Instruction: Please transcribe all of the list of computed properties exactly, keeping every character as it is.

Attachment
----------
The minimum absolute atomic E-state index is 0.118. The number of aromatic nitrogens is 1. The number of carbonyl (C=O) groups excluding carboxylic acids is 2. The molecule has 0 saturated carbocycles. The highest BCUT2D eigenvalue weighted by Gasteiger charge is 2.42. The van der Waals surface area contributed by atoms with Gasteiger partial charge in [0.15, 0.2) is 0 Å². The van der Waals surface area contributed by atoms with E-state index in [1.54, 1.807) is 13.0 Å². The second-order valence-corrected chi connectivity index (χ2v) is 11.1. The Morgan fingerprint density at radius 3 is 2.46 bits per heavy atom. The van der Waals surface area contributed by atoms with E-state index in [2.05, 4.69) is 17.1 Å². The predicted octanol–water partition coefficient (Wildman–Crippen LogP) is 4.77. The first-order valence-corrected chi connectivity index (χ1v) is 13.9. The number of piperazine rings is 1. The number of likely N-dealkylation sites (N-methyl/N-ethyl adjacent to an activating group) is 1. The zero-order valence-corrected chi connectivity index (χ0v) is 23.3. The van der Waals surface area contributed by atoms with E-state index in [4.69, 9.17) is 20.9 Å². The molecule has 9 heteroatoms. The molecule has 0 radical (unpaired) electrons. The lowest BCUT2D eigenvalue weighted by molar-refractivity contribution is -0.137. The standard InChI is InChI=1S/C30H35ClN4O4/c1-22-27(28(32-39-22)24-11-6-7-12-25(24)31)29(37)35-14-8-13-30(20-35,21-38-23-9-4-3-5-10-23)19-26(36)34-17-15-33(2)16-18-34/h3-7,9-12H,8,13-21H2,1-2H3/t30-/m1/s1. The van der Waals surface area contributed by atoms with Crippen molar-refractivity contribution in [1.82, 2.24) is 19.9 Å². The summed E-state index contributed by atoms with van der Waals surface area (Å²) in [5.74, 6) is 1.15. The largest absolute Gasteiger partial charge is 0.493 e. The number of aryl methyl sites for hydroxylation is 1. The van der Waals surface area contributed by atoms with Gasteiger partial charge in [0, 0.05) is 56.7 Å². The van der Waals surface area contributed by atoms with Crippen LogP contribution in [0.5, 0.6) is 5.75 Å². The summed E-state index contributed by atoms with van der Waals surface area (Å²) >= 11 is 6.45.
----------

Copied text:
The minimum absolute atomic E-state index is 0.118. The number of aromatic nitrogens is 1. The number of carbonyl (C=O) groups excluding carboxylic acids is 2. The molecule has 0 saturated carbocycles. The highest BCUT2D eigenvalue weighted by Gasteiger charge is 2.42. The van der Waals surface area contributed by atoms with Gasteiger partial charge in [0.15, 0.2) is 0 Å². The van der Waals surface area contributed by atoms with E-state index in [1.54, 1.807) is 13.0 Å². The second-order valence-corrected chi connectivity index (χ2v) is 11.1. The Morgan fingerprint density at radius 3 is 2.46 bits per heavy atom. The van der Waals surface area contributed by atoms with E-state index in [2.05, 4.69) is 17.1 Å². The predicted octanol–water partition coefficient (Wildman–Crippen LogP) is 4.77. The first-order valence-corrected chi connectivity index (χ1v) is 13.9. The number of piperazine rings is 1. The number of likely N-dealkylation sites (N-methyl/N-ethyl adjacent to an activating group) is 1. The zero-order valence-corrected chi connectivity index (χ0v) is 23.3. The van der Waals surface area contributed by atoms with E-state index in [4.69, 9.17) is 20.9 Å². The molecule has 9 heteroatoms. The molecule has 0 radical (unpaired) electrons. The lowest BCUT2D eigenvalue weighted by molar-refractivity contribution is -0.137. The standard InChI is InChI=1S/C30H35ClN4O4/c1-22-27(28(32-39-22)24-11-6-7-12-25(24)31)29(37)35-14-8-13-30(20-35,21-38-23-9-4-3-5-10-23)19-26(36)34-17-15-33(2)16-18-34/h3-7,9-12H,8,13-21H2,1-2H3/t30-/m1/s1. The van der Waals surface area contributed by atoms with Crippen molar-refractivity contribution in [1.82, 2.24) is 19.9 Å². The summed E-state index contributed by atoms with van der Waals surface area (Å²) in [5.74, 6) is 1.15. The largest absolute Gasteiger partial charge is 0.493 e. The number of aryl methyl sites for hydroxylation is 1. The van der Waals surface area contributed by atoms with Gasteiger partial charge in [0, 0.05) is 56.7 Å². The van der Waals surface area contributed by atoms with Crippen LogP contribution in [0.5, 0.6) is 5.75 Å². The summed E-state index contributed by atoms with van der Waals surface area (Å²) >= 11 is 6.45.